Needless to say, Call of Duty is different from real combat. While there are the obvious differences, one of the more subtle discrepancies is the amount of information provided to game players. Soldiers do not have constant access to information – maps, health scores, enemy location – like they do in the video games. Rather, they must stop what they are doing and reference a paper map or electronic tablet, putting them in a precarious situation. To remedy this issue, the Army has attempted to develop a heads-up display (HUD) that could provide critical information to a soldier within their field of view. Over three decades, numerous development efforts have failed due to technical and programmatic challenges; however, the latest attempt by Microsoft
will soon provide this much-needed capability to soldiers.
By the end of 2021, the Army will have fielded up to 40,000 Integrated Visual Augmentation Systems (IVAS). This Microsoft device is expected to provide all of the information that Call of Duty provides and much more. However, the true accomplishment is not the technical hurdles associated with developing this HUD. Rather, it is the rapid process that the Army used to develop and field this system.
At its core, the IVAS is an Augmented Reality (AR) system, which overlay translucent graphics onto a wearer’s field of view. In doing so, the IVAS can provide soldiers with the information that they need in combat while still allowing them to keep their “head on a swivel.” The IVAS is not the Army’s first attempt at providing soldiers with a HUD. The largest effort was part of the Land Warrior system in the 1990s. The head-mounted display was widely panned for being too heavy, unhelpful, constraining, and difficult to use. The entire project was eventually cancelled, with the HUD being replaced by a chest-mounted tablet. Several other projects have attempted to develop HUDs for the Army, but they ran into similar challenges.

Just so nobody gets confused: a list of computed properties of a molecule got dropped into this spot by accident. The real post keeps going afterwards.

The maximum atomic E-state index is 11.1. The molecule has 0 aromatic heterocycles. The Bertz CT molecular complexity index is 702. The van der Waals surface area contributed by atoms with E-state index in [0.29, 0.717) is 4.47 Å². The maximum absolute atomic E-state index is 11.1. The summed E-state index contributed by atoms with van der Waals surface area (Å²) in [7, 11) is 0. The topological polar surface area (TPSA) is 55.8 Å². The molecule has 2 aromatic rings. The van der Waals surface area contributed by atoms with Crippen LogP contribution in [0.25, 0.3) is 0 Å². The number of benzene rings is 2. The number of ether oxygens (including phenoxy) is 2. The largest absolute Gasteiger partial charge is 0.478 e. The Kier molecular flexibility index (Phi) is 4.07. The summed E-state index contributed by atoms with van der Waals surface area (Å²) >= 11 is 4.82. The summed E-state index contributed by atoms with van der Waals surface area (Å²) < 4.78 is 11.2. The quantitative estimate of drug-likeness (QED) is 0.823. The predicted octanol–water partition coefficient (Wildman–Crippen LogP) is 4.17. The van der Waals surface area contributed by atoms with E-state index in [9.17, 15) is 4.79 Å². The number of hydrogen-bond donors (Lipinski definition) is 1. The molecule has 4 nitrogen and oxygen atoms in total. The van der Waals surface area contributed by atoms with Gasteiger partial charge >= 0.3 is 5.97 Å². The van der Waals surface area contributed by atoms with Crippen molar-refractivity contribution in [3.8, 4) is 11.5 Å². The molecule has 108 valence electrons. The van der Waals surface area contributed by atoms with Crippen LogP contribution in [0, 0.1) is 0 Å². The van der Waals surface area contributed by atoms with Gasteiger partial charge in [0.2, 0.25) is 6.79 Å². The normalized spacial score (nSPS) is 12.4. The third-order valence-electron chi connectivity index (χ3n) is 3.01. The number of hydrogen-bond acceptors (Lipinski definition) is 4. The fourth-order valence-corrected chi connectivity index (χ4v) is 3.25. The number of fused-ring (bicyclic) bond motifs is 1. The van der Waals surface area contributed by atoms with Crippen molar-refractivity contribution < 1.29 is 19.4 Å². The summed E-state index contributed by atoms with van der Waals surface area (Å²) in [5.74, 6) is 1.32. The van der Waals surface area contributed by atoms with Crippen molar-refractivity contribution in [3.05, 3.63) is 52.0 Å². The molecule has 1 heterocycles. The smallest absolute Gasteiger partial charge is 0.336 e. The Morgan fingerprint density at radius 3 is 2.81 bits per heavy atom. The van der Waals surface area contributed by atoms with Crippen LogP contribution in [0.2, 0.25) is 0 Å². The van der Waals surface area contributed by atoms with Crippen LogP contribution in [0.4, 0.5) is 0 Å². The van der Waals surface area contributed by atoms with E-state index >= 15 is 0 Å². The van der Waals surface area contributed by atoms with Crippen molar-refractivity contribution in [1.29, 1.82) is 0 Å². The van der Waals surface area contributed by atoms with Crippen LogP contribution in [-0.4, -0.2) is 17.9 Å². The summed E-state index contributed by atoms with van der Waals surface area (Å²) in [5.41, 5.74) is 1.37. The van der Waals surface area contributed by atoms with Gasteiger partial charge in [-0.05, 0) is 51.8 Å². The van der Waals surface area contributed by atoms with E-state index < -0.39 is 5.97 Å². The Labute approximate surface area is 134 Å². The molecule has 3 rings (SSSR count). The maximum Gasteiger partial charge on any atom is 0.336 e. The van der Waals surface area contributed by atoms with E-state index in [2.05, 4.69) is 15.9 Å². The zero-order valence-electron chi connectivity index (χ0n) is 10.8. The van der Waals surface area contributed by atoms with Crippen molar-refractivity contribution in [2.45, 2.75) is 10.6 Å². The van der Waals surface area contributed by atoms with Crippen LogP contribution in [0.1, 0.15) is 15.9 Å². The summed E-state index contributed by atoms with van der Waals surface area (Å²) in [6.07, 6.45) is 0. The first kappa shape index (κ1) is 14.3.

The success of the IVAS is that it is built upon the Microsoft Hololens platform, which has achieved a good amount of commercial success. Microsoft launched the original Hololens in 2016, and the system was considered very user friendly and straightforward. The main issues with the Hololens were related to its limited field of view, such that graphics would not appear in the user’s periphery. Additionally, many users complained about eye fatigue or dizziness if worn for too long. Microsoft recently resolved many of these issues with the Hololens 2.
However, the IVAS is far from a simple Hololens spin-off. Rather, Microsoft opted to do a four-iteration spiral development process to develop the IVAS. Each iteration adds new capabilities and undergoes limited user tests, with feedback being integrated into the subsequent iteration. The first iteration was primarily a Hololens with new software that integrated with other Army systems. The third iteration is currently undergoing tests, with the fourth iteration expected in 2021, prior to the system’s fielding. The final version will include an array of combat capabilities including thermal and night vision sensors, threat detection, and target acquisition aids. The IVAS will also include several revolutionary features such as language translation tools and 3D mapping.
This process is not following the rather complex and convoluted process traditionally used by the Army for developing and acquiring systems. The traditional processes work well for fighter planes and tanks; however, it fared poorly when dealing with fields that are much more dynamic, such as electronics. By the time that the Army can field an electronic system, it is often clunkier and less capable than similar devices that can be procured from Alibaba.com. The novel process used for the IVAS development shows that the Army is serious about modernizing. By moving away from the traditional acquisition practices, they have found a way to move at the speed of technology.
When the Army fields the IVAS late next year, soldiers will get a new cutting-edge technology that will provide them access to information on the battlefield. The system itself is impressive and will change modern combat. But even more impressive is how rapidly the Army managed to develop and field this system. The Army seems to have finally cracked the code on how to get cutting-edge technology onto the battlefield before it becomes obsolete.